Category: topSource: zacksOct 15th, 2021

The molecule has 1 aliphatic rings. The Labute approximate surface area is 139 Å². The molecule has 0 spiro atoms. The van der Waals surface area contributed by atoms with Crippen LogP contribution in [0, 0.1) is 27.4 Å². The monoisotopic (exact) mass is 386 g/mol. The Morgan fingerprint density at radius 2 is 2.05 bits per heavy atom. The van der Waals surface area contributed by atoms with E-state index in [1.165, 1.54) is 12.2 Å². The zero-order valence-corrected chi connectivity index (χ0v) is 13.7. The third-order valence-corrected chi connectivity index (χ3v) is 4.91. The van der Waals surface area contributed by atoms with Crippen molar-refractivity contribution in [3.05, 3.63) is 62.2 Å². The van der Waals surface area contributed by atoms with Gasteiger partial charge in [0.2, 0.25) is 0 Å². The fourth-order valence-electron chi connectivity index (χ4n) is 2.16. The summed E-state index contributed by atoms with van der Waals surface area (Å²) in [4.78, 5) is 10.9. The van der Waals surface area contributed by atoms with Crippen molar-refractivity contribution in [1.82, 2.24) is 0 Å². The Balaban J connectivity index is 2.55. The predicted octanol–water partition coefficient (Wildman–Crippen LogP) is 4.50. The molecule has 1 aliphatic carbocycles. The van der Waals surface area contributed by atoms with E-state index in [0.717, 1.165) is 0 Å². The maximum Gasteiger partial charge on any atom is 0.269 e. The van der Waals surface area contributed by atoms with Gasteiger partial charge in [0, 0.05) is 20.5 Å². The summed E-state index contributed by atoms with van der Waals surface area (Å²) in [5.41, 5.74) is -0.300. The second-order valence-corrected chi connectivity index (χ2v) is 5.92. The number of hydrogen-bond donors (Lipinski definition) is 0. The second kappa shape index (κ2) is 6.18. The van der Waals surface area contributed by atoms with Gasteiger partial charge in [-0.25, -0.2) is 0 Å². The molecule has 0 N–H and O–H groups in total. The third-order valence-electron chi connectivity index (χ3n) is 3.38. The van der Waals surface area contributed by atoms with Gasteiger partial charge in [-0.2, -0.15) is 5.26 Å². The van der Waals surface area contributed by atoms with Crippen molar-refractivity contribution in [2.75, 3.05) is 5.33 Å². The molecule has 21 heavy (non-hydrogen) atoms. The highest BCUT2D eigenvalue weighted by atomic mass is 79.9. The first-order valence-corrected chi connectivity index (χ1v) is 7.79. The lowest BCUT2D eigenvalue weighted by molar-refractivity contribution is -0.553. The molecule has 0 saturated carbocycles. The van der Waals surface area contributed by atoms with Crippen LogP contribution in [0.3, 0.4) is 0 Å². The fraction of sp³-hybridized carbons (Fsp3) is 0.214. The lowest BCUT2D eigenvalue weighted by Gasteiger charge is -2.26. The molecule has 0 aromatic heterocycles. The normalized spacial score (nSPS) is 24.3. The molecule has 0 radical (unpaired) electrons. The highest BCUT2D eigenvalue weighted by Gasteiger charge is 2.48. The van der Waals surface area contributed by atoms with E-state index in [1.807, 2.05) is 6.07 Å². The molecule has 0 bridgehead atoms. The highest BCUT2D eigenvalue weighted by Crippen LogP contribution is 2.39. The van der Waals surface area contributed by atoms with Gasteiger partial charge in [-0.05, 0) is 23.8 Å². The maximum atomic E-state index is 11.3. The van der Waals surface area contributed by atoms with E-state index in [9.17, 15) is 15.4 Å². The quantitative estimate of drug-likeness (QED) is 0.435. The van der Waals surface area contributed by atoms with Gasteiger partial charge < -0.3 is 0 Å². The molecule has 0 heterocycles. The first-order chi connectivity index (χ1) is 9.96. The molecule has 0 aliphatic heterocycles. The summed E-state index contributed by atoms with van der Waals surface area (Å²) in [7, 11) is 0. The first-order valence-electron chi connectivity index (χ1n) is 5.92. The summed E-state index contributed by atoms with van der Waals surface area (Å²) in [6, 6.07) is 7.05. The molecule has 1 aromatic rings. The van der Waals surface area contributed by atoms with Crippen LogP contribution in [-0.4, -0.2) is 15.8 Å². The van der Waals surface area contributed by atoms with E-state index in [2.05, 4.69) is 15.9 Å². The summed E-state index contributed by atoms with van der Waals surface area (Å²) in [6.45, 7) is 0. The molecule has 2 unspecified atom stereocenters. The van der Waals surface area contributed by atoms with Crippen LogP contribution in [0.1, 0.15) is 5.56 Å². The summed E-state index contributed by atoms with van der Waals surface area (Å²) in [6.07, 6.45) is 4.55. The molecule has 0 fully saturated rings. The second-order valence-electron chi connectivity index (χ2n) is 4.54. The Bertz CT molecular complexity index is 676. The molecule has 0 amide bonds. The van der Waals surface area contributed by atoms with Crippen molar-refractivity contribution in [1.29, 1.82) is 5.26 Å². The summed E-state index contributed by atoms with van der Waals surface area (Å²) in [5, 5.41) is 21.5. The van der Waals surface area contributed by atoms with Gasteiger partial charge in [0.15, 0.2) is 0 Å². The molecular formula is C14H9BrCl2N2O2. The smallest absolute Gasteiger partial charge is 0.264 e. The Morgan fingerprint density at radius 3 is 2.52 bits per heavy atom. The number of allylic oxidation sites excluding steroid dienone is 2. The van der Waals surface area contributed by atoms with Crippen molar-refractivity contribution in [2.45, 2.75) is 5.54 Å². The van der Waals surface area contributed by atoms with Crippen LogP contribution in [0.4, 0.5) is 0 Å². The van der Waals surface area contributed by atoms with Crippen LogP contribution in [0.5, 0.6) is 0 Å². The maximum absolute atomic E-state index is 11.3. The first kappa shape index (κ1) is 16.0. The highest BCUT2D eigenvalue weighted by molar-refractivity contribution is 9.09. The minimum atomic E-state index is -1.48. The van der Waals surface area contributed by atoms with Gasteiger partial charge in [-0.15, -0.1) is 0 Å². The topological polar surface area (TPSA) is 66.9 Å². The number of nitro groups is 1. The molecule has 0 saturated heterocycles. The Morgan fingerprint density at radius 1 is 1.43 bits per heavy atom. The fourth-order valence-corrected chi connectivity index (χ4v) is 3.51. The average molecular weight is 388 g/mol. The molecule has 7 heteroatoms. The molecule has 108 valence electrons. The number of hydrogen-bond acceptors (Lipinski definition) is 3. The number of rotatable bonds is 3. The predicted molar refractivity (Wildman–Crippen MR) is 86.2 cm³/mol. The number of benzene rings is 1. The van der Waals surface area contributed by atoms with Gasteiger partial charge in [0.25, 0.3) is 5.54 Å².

Truist reports third quarter 2021 results